Everyone does their own set-up and cleanup: It is the church’s responsibility to provide meeting space for ministries. However, if your facility is truly used a lot, the church most likely doesn’t have enough paid facilities staff to set-up and clean/reset each room after it is used. We have found it most effective to establish a default configuration for each of our rooms. Anyone using the room may set it up as they need, but they are to return the room to its original configuration when they’re done.
Everyone contributes to upkeep: Higher building use means equipment and furnishings wear out more quickly. Every major user of space should budget for replacement of these items (so that major expenses are fairly shared by those using the facility). All major users should also pay their fair share for facilities personnel and building supplies. For instance, if a school is using the facility 60% of the time, it should pay for 60% of the mortgage, power, paper towels, facilities personnel, etc.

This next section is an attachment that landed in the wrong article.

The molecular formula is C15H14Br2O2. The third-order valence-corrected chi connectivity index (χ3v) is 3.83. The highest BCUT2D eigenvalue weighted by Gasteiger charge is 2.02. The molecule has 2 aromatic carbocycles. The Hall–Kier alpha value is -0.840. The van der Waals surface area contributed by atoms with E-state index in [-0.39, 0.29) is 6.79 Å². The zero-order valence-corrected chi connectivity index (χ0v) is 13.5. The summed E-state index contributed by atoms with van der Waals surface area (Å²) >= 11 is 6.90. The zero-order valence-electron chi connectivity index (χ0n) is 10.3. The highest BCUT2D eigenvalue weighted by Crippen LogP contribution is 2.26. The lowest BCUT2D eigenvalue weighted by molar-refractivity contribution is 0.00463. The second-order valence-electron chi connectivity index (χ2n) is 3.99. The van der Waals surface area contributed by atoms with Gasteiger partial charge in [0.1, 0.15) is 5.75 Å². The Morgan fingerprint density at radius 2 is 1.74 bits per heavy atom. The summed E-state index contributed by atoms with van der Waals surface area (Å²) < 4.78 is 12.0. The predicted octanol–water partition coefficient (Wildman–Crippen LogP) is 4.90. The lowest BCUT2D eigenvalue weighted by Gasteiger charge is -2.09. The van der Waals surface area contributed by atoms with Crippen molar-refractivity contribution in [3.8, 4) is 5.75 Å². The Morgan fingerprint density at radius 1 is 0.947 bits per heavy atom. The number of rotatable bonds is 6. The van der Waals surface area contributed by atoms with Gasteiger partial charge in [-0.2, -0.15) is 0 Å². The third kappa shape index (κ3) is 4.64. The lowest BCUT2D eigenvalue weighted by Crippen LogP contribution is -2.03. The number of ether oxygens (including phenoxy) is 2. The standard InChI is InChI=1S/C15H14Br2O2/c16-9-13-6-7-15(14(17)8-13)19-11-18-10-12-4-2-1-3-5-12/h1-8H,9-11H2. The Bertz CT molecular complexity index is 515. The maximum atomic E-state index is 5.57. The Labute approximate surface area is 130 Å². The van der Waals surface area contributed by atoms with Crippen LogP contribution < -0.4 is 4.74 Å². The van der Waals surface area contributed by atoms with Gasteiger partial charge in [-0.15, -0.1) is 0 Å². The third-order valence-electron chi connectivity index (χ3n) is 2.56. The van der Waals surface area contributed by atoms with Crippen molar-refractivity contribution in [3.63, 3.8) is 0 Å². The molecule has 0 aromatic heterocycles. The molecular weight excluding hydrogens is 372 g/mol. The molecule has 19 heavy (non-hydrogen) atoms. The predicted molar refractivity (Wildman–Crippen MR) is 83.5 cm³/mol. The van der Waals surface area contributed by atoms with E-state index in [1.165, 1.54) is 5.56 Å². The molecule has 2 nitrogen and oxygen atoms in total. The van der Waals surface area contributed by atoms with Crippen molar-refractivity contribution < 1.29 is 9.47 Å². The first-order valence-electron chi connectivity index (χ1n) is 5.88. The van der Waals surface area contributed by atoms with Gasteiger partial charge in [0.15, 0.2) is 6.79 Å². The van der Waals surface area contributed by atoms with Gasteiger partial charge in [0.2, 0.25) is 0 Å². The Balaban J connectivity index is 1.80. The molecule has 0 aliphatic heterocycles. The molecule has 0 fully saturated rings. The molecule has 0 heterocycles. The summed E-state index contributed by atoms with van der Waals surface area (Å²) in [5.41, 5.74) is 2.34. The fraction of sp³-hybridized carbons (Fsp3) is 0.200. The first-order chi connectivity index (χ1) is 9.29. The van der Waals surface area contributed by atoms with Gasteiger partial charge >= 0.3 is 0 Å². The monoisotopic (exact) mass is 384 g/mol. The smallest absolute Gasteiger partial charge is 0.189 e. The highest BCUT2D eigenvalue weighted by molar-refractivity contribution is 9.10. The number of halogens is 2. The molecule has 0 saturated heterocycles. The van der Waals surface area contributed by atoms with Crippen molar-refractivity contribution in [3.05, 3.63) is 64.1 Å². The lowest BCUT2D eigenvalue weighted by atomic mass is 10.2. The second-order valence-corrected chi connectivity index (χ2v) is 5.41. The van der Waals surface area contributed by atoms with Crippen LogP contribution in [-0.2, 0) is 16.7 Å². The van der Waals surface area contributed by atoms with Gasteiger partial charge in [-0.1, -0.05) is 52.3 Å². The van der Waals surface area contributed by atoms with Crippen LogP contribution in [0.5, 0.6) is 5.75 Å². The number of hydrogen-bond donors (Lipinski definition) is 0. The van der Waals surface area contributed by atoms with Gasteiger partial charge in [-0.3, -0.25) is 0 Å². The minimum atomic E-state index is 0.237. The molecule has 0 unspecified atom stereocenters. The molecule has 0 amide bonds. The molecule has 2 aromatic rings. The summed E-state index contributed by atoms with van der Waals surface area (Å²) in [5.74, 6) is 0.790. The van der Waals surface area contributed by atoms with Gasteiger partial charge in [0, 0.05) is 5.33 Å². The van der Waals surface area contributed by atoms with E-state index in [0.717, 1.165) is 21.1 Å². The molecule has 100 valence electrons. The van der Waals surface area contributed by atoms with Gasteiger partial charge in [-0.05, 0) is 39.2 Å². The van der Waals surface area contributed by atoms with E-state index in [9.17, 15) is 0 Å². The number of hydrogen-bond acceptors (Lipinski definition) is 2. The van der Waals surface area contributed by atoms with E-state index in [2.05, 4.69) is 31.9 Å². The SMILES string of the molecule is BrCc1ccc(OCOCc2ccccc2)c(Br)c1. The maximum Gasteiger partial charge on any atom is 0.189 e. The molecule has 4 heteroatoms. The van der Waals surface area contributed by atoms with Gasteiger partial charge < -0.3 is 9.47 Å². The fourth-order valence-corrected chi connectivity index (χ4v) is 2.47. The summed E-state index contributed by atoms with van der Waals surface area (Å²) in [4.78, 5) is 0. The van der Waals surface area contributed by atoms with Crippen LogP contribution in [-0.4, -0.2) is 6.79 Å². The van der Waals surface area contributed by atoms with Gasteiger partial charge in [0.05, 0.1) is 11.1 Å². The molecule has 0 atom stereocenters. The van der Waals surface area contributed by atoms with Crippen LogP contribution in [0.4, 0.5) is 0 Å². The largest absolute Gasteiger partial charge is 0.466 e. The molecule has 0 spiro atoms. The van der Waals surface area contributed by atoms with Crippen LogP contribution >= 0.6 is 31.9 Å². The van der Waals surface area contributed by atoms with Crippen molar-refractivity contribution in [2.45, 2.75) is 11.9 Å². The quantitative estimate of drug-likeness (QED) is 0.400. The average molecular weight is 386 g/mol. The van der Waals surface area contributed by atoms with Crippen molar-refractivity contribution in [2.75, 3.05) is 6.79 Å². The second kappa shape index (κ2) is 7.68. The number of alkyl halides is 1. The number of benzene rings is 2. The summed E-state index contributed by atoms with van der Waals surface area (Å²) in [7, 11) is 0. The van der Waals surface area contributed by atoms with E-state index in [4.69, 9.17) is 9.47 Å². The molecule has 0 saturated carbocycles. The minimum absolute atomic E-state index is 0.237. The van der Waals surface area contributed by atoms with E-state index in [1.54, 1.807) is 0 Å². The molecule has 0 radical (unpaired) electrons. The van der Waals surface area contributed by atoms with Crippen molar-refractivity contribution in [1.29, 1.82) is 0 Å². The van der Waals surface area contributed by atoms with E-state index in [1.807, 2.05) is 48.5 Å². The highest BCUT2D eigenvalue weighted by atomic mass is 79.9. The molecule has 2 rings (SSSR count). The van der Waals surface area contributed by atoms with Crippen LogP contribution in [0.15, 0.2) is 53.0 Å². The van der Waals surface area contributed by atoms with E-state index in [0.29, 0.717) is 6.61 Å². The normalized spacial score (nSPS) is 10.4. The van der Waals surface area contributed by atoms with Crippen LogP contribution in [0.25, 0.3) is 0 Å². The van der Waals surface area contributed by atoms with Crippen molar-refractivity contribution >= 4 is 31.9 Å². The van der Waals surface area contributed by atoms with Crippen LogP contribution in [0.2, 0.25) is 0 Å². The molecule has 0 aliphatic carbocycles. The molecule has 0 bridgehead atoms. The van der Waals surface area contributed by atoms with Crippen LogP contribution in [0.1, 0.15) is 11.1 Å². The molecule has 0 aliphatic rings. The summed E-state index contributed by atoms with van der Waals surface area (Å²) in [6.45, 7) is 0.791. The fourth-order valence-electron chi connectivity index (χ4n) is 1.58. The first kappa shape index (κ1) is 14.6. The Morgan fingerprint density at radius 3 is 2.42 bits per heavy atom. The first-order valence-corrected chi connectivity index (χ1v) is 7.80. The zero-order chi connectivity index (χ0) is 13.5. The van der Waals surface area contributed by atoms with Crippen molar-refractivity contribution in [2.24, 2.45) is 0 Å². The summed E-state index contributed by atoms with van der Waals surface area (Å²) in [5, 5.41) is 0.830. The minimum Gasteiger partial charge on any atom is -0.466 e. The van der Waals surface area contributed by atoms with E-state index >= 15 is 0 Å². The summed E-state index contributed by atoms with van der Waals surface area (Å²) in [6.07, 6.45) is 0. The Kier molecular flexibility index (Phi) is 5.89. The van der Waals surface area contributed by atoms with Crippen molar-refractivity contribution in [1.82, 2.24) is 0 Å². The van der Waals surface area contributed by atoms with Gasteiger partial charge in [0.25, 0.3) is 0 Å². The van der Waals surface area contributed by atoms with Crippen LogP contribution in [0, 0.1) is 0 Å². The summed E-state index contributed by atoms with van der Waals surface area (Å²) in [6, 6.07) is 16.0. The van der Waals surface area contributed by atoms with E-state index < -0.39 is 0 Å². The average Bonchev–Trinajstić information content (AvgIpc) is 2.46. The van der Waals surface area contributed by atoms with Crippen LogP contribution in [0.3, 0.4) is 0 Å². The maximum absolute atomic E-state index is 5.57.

Equipping Your Facility for Success
Many times churches are tempted to default to the cheapest option, which is not always the best stewardship. A prime example is equipment purchases. When buying a vacuum, there may be a temptation to purchase the $200 home model, rather than the $10,000 commercial riding model. This seems to make sense from a purchasing standpoint. However, it may take several hours a week more to clean the carpets with the home vacuum versus the riding vacuum. The cost of those additional paid staff hours very quickly eclipse the money saved on the original equipment purchase. Spending more on equipment and less on personnel enables maximum cost efficiency.
Is Your Building a Place Where People Want to be?